16 Jun 2017 18:19 IST

‘Mind’ what you choose

Aakanksha Srinivasan writes about Mindler, an algorithm-based career-guidance platform

Prateek Bhargava, CEO and founder of Mindler, is on a mission to help students take better career decisions. “When 70 per cent of the students graduating from IITs choose to study MBA after getting an engineering degree, and a lot of the graduating engineers aren’t getting jobs, what’s the point of doing engineering?” Prateek asks. “Today, there are so many new career paths that students can follow, from becoming YouTube bloggers to journalists. There is a lot more on offer, as compared to a couple of decades ago.”

A mixture of misinformation, ignorance and lack of exposure, especially in Tier-II and Tier-III cities, has led to the belief among parents that their children should only do IIT-JEE. “Some parents don’t even know what that is. They just know that someone told them it’s the only way their child will get a job.” Prateek says.

Beginnings

Started in early 2015, Mindler was conceived to provide students with a career guidance platform which is affordable, and where the process of receiving guidance is flexible, says Bhargava, who co-founded the platform with Prikshit Dhanda.

To get the project off the ground as quickly as possible, Bhargava and Dhanda reached out to Dr NK Chadha, a former head of the Department of Psychology at University of Delhi, to help flesh their idea out. By August 2015, Mindler’s core team was in place.

To eliminate personal bias, Mindler uses a ‘scientific tool’ which maps the student’s profile and then maps a career based on his/her traits. It took over 75,000 man hours by 40-odd PhDs and MAs in Psychology to developthe algorithm. Several global career bodies were roped in and consulted while designing it. The R&D process took about 14 months, and the company was registered in July 2015.

The Indian School of Business is Mindler’s accelerator.

Target audiences

Mindler primarily targets the class 9 to 12 segment. “India is an interesting country where education doesn’t end at the graduate level. So while we offer services to graduates as well, their nature (of counselling) is different. We’re not moulding their careers, just nudging them in the right direction,” Bhargava explains.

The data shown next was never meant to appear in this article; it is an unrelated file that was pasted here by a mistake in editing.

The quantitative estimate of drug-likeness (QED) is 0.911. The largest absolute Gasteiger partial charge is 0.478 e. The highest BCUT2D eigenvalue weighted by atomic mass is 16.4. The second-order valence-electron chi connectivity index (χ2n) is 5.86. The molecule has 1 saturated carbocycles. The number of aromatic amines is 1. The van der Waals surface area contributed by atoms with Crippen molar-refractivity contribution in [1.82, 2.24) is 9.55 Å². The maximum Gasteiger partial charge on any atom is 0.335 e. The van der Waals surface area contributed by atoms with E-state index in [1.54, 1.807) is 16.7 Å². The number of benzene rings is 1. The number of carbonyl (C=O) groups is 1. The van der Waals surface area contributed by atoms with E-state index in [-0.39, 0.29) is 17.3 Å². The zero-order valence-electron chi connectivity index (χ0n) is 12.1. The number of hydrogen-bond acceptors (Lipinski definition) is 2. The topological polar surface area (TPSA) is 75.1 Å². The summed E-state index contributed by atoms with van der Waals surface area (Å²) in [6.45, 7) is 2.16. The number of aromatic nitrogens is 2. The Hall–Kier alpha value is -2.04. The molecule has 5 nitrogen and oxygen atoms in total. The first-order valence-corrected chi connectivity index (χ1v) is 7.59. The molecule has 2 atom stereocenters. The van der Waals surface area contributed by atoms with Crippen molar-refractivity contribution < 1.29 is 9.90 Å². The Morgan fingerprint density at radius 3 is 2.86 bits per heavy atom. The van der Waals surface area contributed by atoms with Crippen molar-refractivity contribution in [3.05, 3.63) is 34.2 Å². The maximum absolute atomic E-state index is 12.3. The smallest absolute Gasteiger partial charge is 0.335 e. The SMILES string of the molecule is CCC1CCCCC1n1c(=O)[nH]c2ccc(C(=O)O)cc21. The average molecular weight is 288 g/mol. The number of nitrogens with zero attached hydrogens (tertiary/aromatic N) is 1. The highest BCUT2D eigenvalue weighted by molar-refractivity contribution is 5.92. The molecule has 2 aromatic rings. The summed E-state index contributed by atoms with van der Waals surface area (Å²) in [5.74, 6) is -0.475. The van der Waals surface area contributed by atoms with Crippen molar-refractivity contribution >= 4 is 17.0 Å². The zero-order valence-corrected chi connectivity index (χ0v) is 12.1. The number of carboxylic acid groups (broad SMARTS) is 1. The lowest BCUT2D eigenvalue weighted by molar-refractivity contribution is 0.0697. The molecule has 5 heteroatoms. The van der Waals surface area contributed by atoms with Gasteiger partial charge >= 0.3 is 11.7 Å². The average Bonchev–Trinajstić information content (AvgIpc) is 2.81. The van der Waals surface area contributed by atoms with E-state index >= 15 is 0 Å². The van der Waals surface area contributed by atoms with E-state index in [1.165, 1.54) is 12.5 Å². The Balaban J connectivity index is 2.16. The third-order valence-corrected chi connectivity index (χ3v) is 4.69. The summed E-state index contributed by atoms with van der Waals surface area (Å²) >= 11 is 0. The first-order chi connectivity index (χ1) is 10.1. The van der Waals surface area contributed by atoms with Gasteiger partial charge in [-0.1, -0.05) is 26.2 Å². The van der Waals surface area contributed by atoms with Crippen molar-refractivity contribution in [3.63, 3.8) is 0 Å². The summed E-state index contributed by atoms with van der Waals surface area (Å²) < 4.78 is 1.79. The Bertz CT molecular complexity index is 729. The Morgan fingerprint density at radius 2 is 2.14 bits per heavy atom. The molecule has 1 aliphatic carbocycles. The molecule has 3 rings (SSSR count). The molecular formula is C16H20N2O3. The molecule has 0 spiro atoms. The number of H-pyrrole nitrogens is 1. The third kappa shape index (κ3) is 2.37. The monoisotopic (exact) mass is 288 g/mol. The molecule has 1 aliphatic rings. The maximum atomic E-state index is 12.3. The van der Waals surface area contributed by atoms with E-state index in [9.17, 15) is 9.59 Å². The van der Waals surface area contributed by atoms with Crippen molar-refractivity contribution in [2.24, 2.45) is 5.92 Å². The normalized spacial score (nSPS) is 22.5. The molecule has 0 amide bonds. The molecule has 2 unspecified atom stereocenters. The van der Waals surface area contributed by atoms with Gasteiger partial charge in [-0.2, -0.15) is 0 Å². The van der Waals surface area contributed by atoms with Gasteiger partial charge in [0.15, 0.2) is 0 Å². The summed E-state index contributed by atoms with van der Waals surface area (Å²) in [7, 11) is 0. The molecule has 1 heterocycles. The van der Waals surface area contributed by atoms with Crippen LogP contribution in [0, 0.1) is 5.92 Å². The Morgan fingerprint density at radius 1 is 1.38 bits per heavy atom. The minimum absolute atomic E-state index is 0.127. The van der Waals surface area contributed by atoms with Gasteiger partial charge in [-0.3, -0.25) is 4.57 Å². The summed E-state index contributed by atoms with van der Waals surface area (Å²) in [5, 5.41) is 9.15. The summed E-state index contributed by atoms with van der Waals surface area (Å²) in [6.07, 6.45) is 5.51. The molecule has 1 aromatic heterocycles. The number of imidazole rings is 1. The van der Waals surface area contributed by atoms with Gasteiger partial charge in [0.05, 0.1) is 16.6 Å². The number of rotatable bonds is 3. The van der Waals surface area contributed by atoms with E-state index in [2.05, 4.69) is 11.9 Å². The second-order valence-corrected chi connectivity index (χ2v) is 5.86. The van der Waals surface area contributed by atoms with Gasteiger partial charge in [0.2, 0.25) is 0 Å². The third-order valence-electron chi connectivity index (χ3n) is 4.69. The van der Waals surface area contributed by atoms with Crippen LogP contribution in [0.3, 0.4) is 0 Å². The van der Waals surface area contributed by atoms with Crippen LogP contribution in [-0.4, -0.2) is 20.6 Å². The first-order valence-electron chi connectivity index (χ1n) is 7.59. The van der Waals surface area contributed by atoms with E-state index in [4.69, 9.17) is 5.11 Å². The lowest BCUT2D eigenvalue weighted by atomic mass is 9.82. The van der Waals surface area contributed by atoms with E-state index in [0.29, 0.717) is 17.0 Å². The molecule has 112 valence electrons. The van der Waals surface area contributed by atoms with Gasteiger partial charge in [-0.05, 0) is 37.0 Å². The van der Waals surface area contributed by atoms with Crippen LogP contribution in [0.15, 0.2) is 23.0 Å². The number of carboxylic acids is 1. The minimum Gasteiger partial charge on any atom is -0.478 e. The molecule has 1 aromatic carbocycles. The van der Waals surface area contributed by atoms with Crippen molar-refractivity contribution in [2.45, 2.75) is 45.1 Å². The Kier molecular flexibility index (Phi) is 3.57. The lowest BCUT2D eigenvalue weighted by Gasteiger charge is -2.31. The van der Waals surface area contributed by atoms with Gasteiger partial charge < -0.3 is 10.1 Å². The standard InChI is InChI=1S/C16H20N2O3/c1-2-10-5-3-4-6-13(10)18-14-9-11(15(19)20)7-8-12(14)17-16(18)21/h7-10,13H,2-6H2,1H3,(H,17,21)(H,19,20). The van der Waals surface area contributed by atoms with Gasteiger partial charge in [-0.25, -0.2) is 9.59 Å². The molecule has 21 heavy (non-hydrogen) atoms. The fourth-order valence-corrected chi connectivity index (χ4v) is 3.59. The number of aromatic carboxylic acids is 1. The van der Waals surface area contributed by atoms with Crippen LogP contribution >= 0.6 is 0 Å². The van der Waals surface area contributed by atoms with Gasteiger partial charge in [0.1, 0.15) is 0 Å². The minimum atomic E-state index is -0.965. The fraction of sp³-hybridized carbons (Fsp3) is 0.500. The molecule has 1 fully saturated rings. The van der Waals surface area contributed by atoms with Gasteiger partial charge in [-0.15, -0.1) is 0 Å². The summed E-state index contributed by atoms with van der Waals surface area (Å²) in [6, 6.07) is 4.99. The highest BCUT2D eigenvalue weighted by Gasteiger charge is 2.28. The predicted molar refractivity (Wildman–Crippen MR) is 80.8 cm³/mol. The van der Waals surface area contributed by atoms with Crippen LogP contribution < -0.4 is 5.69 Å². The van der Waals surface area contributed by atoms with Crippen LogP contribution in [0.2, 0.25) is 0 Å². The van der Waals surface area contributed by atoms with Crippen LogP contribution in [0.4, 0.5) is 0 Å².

Mindler is offered to both institutions and individuals. At present, they are looking to tie up with institutions. “We brought 16 marquee institutions on board in 2016. This year, apart from marquee schools, we are also in talks with the government to tie-up with government schools and colleges.” Bhargava says that while they are seeing 100 per cent growth in the B2C segment, they are looking to work in both B2B and B2C segments. At present Mindler has 50,000 individual users.

Mitali Bhasin, who studied at Lucknow’s La Martiniere Girls College, says she always knew what she wanted to do, career-wise. “I know that I have good people skills, but I didn’t know what exactly I wanted to do. Mindler’s 50-page report gave me a good idea of my strengths and weaknesses, which helped me make up my mind,” says Mitali, who is now pursuing journalism.

In contrast, 16-year-old Pratul Chaturvedi who studies at Seth MR Jaipuria, also in Lucknow, says Mindler’s advice helped him choose his passion. He says: “Before Prikshit (Dhanda) conducted the Mindler workshop in our school, I was all set to opt for the Science stream in Class 12. But after I took the test, it told me that my strengths lay in the Humanities stream. So now, I am studying Humanities with Maths and Economics . Going forward, I hope to study International Relations and Public Policy at Harvard University.”

Mindler’s services are also available abroad, where they are targeting the Indian diaspora, as the algorithm has been designed keeping in mind the Indian education system.

Expansion and diversification

Apart from providing career counselling, Prateek says he also wants regulate the career counselling market. “We are in the process of developing an app that will help practising career counsellors have a wider reach. We’re still figuring out the nitty-gritty details. So apart from just providing the service ourselves, we also want to empower and regulate the already existing market,” he adds.

Bhargava started Mindler with a personal investment which, he says, was to help “get stalwarts on board. After that, we got a funding of ₹1.2 crore from IIM-A’s incubating body, CIIE”. Mindler recently received $300,000 in the second round of funding.

“The scene is changing India,” Bhargava says. “Parents now see that studying engineering at IIT is not the ultimate goal; there are other careers that their children can pursue. With Mindler, we hope to help them make better informed decisions, and most importantly, help students choose the best career they have the aptitude for and would like to work in.”

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